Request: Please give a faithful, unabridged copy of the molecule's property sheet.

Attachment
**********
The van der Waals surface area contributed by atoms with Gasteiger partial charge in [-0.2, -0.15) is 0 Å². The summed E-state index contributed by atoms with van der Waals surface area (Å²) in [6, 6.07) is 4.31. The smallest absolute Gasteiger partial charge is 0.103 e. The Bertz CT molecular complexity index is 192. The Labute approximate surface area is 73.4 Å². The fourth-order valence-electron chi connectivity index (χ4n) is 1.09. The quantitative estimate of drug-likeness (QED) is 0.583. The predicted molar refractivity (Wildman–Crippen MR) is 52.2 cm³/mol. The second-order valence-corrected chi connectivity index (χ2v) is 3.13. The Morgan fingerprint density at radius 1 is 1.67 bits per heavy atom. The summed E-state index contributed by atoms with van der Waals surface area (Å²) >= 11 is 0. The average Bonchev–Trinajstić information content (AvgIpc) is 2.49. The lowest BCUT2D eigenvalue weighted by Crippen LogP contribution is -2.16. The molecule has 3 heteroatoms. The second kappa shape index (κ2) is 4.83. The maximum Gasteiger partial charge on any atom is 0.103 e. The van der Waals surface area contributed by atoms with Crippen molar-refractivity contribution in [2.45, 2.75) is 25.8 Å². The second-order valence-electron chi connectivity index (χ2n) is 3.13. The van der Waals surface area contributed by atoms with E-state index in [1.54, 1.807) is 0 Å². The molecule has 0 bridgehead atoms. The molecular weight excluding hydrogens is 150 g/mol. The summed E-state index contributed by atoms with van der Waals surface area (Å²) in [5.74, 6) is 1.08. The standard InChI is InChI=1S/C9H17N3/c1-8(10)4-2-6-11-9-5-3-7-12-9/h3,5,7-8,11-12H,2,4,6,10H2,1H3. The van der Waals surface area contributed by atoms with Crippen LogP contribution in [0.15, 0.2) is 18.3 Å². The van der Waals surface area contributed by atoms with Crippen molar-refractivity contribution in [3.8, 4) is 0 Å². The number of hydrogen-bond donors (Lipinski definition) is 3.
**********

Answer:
The van der Waals surface area contributed by atoms with Gasteiger partial charge in [-0.2, -0.15) is 0 Å². The summed E-state index contributed by atoms with van der Waals surface area (Å²) in [6, 6.07) is 4.31. The smallest absolute Gasteiger partial charge is 0.103 e. The Bertz CT molecular complexity index is 192. The Labute approximate surface area is 73.4 Å². The fourth-order valence-electron chi connectivity index (χ4n) is 1.09. The quantitative estimate of drug-likeness (QED) is 0.583. The predicted molar refractivity (Wildman–Crippen MR) is 52.2 cm³/mol. The second-order valence-corrected chi connectivity index (χ2v) is 3.13. The Morgan fingerprint density at radius 1 is 1.67 bits per heavy atom. The summed E-state index contributed by atoms with van der Waals surface area (Å²) >= 11 is 0. The average Bonchev–Trinajstić information content (AvgIpc) is 2.49. The lowest BCUT2D eigenvalue weighted by Crippen LogP contribution is -2.16. The molecule has 3 heteroatoms. The second kappa shape index (κ2) is 4.83. The maximum Gasteiger partial charge on any atom is 0.103 e. The van der Waals surface area contributed by atoms with Crippen molar-refractivity contribution in [2.45, 2.75) is 25.8 Å². The second-order valence-electron chi connectivity index (χ2n) is 3.13. The van der Waals surface area contributed by atoms with E-state index in [1.54, 1.807) is 0 Å². The molecule has 0 bridgehead atoms. The molecular weight excluding hydrogens is 150 g/mol. The summed E-state index contributed by atoms with van der Waals surface area (Å²) in [5.74, 6) is 1.08. The standard InChI is InChI=1S/C9H17N3/c1-8(10)4-2-6-11-9-5-3-7-12-9/h3,5,7-8,11-12H,2,4,6,10H2,1H3. The van der Waals surface area contributed by atoms with Crippen LogP contribution in [0.15, 0.2) is 18.3 Å². The van der Waals surface area contributed by atoms with Crippen molar-refractivity contribution in [3.8, 4) is 0 Å². The number of hydrogen-bond donors (Lipinski definition) is 3.